Explained: What is the Yada Yada virus?


“The yada-yada trope” depends for its effect on words that force you to “fill in the blank” in statements that omit “important details,” the newspaper says.

The new virus poses no threat to humans, as it is part of a group of viruses that only infect mosquitoes. (File photo)

A new virus detected in Australian mosquitoes has been tentatively named Yada Yada virus (YYV ), after the slogan made famous by the American sitcom Seinfeld. The Cambridge Dictionary defines the phrase as an informal exclamation used to describe boring speech.


The scientists’ findings were published in a short article in the journal American Society for Microbiology, “Microbiology Resource Announcements,” last week.

In a tweet, Jana Batovska, who is one of the authors of the article from the AgriBio Center for AgriBioscience in Victoria, Australia, said: “Finally, yes, we named the virus Seinfeld! The rise of metagenomic sequencing has led to an explosion in virus discovery, with new viruses being announced every day – here’s another one: the Yada Yada virus. (also, Seinfeld is awesome).




Finally, yes – we named the virus d after Seinfeld! The rise of metagenomic sequencing has led to an explosion in virus discovery, with new viruses being announced every day – here’s another one: the Yada Yada virus.

Judy Gold partner (also, Seinfeld is awesome) pic.twitter.com/IXybEg6AFI




– Jana Batovska (@mozztacular) 10 January 2020



What is the Yada Yada virus?

The journal ‘Science’ has reported on 24 January that the virus is named so because the discovery is not so exciting. When the research team extracted RNA from a large number of mosquitoes in the state of Victoria in Australia, they discovered a new alphavirus, which belonged to a group including other alphaviruses such as chikungunya virus and rear equine encephalitis.

Even so, the novel virus poses no threat to human beings, as it is part of a group viruses that only infect mosquitoes. Other viruses in the same group include Tai Forest alphavirus and Agua Salud alphavirus.

net worth aj vaynerchuk Therefore, although the discovery of the virus has no direct implications for human beings, in the articles the authors mentioned that the discovery of YYV extends the diversity and scope geographic distribution of mosquito-specific alphavirus complexes, which can help reveal the origin of the virus and the change in host.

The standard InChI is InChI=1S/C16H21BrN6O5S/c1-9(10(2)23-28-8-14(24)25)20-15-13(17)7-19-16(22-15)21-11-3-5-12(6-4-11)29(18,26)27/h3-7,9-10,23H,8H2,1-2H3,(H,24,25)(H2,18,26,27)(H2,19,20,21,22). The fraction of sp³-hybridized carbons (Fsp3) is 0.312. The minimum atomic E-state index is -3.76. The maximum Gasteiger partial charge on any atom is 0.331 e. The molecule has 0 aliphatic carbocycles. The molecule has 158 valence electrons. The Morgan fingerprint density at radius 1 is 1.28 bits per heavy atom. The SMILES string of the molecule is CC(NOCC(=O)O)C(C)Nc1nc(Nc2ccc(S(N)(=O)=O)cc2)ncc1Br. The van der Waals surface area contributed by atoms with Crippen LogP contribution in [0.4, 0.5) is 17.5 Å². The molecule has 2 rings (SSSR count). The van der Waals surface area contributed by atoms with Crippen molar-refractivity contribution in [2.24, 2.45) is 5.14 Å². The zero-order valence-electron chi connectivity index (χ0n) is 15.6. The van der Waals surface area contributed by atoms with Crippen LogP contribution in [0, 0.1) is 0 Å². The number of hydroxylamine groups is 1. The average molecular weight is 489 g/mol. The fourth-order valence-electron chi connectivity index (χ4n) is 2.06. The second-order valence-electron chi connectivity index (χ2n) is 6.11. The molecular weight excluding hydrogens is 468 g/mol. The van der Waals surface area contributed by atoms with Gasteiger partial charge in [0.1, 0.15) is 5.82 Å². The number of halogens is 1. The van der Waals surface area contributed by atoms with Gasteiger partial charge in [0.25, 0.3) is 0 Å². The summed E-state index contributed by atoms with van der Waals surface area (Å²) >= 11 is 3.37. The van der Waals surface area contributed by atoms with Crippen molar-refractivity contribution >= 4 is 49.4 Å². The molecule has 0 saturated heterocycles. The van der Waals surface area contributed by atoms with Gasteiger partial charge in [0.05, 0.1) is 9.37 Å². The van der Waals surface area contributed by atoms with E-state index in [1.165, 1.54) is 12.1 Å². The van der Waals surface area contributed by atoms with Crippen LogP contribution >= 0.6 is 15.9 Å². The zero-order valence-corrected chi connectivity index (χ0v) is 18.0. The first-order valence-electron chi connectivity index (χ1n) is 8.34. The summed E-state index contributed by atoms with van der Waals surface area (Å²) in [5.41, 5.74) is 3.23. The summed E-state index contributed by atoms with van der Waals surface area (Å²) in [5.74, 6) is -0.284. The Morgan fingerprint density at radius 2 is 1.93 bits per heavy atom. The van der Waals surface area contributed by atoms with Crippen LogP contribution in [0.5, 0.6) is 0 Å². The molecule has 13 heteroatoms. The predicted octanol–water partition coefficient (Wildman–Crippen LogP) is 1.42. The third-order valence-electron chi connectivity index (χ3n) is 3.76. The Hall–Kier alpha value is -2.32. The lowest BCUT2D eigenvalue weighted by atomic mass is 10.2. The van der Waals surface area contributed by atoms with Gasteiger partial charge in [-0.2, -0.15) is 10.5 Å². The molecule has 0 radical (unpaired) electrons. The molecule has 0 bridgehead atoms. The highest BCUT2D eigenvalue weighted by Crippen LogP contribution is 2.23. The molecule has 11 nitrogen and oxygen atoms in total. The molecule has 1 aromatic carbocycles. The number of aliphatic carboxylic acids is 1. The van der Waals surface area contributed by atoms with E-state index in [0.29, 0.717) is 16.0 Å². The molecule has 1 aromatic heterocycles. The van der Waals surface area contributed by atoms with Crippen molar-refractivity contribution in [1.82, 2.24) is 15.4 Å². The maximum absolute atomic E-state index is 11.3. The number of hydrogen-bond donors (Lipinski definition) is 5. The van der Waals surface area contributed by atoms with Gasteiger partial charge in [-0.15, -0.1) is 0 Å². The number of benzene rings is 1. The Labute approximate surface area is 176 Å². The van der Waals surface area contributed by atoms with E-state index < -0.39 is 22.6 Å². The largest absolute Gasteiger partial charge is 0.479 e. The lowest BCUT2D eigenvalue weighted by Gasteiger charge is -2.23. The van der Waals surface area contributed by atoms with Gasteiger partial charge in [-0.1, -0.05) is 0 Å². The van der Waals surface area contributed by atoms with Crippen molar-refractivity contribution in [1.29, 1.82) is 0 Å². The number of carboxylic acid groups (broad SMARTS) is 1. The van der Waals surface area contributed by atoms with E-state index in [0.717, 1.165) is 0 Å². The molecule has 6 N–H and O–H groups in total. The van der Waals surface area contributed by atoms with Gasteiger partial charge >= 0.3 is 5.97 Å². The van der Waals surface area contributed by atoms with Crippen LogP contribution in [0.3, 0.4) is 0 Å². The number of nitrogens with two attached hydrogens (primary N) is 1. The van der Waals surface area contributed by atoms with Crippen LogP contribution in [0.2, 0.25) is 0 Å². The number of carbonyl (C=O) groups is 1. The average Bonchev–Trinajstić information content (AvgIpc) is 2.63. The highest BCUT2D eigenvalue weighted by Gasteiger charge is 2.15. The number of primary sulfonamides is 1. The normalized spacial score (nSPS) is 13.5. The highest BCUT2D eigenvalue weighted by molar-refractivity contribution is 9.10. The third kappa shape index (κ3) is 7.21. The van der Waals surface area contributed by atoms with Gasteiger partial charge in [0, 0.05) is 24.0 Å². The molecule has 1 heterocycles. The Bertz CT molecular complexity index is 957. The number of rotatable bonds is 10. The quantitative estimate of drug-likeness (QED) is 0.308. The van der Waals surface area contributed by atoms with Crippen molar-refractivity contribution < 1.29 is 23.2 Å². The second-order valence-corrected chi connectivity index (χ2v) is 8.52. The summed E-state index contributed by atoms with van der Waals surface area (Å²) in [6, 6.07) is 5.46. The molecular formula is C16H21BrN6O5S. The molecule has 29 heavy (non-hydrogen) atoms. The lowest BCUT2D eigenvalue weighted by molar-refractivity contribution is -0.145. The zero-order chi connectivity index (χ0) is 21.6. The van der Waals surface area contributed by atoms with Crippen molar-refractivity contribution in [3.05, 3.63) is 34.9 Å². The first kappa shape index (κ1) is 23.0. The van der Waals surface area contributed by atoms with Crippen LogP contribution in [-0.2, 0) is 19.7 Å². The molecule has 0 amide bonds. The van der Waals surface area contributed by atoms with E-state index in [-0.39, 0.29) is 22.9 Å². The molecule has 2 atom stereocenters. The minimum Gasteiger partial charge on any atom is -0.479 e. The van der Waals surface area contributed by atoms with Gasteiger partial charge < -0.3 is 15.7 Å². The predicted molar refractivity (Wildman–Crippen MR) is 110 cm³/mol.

On Twitter, Batovska said, mosquito-specific viruses can help us understand how viruses evolved and can be really useful for vaccine production and diagnosis.

What does “yada yada” mean?

The expression appears in a Seinfeld episode titled The Yada Yada, which i originally aired on 24 april 1997. Usage in the episode implies a reference to something that is synonymous with etcetera, etcetera, or blah blah.


In this particular episode, George Costanza’s character inquires about his girlfriend’s friend, who tells him that she apparently has the Legionnaire’s disease. In answer to his question, really? What happened?, girlfriend responds, Oh, yada yada yada, just bad egg salad…

We think this episode particular popularized the use of the phrase in America and also made it a very familiar Seinfeld reference. Significantly, “yada yada” is mentioned as one of the series’ phrases that have taken on a life of their own in the American lexicon, according to an article titled A Linguistic Analysis of Humor: A University Look at Seinfeld. of Montana .


An article of 1997 published by the University of Nebraska Press, entitled Collegiality and the Yada-Yada Trope, likens the use of yada yada to a common rhetorical ploy where users employ stop words and let their audience fill in the blank.

The yada-yada trope depends for its effect on words that require you to fill in the blank in statements that omit important details, the newspaper says. The author includes the words good, better and better as other examples of stop words, which are generally used to invite comparisons without stipulating any criteria.

Heidi Berry Henderson According to the Merriam-Webster dictionary, the earliest known use of the phrase was in 1967, and it is considered to be an alteration of an earlier word yatata, which meant chatter. In Hebrew, the word yada means to know.

also explained | What is H9N2, which infected an Indian child?

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